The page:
Cascadia Earthquakes: Reality, Risks, and Improving Resilience

When: Tuesday, October 16, 2018
Doors at 6:00pm, event at 7:00pm

Cost: $15* general admission,
$8 students with ID (minors under 21 with parent/guardian only)
Buy Tickets Online or at the Alberta Rose box office

Food and Drink: Full Bar, hand pies, pizza rolls, and an assortment of sweets and snacks available.

Science on Tap is a science lecture series where you can sit back, enjoy a pint, and laugh while you learn. Listen to experts talk about the science in your neighborhood and around the world. You don’t have to be a science geek to have fun—all you need is a thirst for knowledge!

The Pacific Northwest is due for a major earthquake along the Cascadia Subduction Zone, and a magnitude 9 Cascadia earthquake and tsunami would likely produce an unprecedented catastrophe much larger than any disaster the state of Oregon has ever faced. Oregon’s resilience to earthquakes is low, thus, preparing for a catastrophic disaster to become more resilient is needed to improve personal safety and safeguard communities and businesses. At this Science on Tap, Yumei Wang, geotechnical engineer at the Oregon Department of Geology and Mineral Industries (DOGAMI), will discuss Oregon’s earthquake setting, expected impacts from a Cascadia earthquake and how Oregonians are preparing for “the really big one.”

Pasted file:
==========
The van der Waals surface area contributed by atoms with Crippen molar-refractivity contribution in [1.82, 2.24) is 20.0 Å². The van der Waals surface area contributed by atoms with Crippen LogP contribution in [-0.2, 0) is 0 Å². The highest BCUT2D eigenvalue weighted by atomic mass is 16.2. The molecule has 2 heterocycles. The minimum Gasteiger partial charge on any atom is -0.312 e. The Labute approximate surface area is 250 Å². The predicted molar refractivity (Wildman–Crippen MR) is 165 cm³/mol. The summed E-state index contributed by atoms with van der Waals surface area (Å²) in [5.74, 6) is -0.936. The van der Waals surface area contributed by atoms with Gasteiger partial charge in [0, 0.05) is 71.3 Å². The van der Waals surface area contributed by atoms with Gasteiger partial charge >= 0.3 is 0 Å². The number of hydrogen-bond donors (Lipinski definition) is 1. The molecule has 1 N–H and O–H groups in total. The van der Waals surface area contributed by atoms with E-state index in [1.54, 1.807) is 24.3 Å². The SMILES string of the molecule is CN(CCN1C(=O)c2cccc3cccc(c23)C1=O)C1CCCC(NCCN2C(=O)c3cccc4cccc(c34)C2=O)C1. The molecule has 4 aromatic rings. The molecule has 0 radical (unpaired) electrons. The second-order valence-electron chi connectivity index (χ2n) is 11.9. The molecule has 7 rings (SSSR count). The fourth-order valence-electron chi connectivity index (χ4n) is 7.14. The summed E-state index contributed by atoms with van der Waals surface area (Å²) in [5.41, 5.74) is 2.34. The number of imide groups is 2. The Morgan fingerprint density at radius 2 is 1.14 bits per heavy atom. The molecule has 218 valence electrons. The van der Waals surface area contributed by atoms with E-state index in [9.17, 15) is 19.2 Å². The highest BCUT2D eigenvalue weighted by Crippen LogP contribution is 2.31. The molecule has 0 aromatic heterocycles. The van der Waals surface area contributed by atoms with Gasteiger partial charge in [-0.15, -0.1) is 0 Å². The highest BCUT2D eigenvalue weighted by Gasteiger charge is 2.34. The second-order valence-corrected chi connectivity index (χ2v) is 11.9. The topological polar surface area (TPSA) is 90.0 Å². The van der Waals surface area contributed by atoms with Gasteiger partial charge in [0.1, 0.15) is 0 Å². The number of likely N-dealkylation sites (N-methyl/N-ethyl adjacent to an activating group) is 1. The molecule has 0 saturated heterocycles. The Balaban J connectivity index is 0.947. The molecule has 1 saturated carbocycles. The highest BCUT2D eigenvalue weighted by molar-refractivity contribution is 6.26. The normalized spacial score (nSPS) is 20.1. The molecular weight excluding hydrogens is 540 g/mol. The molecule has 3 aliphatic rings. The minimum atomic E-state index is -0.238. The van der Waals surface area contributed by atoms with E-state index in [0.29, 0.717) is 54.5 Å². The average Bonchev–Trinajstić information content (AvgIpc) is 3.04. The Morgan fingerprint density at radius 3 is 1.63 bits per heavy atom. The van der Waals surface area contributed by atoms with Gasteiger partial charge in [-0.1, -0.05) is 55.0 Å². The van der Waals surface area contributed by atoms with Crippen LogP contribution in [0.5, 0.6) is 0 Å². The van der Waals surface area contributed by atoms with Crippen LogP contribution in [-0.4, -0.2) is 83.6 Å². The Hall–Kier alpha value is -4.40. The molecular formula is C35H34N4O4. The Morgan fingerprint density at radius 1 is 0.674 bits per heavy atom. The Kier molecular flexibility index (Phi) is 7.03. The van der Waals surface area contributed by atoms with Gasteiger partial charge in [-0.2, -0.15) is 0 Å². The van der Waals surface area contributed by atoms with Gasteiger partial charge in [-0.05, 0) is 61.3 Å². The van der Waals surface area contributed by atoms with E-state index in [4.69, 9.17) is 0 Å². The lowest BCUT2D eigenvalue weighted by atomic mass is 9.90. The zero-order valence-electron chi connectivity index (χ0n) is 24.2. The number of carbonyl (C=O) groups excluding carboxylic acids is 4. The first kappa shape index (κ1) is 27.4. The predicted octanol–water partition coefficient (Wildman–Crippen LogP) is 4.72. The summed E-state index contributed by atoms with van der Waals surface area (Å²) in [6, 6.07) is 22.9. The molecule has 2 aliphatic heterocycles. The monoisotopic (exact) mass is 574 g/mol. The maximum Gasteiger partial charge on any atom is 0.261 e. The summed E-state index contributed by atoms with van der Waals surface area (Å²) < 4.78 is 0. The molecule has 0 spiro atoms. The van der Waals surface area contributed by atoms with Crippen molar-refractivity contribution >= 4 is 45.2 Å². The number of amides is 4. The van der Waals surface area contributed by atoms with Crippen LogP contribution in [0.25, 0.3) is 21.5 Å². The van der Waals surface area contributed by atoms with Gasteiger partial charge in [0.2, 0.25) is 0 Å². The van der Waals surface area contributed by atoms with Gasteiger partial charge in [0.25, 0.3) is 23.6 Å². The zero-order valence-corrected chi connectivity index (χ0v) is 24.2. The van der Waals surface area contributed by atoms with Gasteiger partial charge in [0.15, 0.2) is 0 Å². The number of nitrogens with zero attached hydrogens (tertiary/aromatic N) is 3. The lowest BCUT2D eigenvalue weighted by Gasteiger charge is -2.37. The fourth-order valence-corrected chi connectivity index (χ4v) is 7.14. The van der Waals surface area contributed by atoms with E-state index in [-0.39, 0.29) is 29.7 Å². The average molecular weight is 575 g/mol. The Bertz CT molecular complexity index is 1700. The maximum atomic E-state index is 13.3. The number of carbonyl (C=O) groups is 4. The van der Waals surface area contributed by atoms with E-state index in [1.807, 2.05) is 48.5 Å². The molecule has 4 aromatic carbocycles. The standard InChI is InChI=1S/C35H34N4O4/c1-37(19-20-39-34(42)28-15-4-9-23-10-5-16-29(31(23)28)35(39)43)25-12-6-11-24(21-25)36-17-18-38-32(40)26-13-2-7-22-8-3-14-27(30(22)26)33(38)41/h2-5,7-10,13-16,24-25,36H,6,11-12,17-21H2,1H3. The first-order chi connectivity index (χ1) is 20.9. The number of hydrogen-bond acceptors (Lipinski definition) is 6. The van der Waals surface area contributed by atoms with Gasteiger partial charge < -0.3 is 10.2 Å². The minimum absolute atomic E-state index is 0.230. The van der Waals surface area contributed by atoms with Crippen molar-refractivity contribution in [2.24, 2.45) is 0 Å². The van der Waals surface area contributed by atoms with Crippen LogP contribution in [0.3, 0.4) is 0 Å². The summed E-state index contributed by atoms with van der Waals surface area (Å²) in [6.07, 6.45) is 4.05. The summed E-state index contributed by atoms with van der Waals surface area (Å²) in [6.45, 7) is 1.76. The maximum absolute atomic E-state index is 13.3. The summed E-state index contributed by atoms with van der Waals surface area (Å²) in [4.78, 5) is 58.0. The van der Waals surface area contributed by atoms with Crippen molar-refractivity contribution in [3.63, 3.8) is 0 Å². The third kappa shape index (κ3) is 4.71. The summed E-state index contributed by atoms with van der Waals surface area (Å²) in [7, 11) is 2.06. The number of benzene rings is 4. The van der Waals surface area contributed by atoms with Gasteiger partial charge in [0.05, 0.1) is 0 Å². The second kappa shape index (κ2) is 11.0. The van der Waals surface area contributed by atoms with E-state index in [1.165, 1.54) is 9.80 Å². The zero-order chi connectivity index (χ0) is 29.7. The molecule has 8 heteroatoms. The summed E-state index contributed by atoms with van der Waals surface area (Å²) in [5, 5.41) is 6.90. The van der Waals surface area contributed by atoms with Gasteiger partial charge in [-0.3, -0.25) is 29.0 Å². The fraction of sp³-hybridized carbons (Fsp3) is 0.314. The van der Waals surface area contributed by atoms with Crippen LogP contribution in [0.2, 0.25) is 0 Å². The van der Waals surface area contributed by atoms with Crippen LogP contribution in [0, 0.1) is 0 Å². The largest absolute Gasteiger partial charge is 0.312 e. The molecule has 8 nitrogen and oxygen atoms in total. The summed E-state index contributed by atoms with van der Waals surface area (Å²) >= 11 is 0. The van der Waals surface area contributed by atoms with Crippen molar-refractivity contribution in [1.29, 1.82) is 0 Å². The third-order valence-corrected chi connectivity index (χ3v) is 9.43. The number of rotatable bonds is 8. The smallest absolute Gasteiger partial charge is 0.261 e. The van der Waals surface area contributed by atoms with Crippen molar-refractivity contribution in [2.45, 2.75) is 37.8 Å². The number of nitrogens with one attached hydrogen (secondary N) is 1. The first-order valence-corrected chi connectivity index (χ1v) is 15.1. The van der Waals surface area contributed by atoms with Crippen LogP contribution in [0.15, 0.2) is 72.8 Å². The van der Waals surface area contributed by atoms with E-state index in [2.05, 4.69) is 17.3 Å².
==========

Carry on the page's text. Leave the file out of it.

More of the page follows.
Yumei Wang focuses on building resilience to natural hazards and earthquake risk management, including on schools, emergency response facilities and critical infrastructure. She provides support to the Chief Financial Office at the Oregon Department of Administrative Services on long range resilience planning, serves on the Board of the Cascadia Region Earthquake Workgroup, and has been an advisor to the National Earthquake Hazards Reduction Program (NEHRP), to the National Academies liquefaction committee, as well as co-led post-earthquake damage assessments on the 2011 Tohoku, Japan and 2010 Maule, Chile. Wang has been a guest on PBS NewsHour, been interviewed by The New York Times, and appeared in documentaries produced by Oregon Public Broadcast, NOVA, National Geographic, and Discovery. Wang served as a U.S. Congressional Fellow in Washington DC. She is the recipient of the 2018 Le Val Lund Award for Practicing Lifeline Risk Reduction.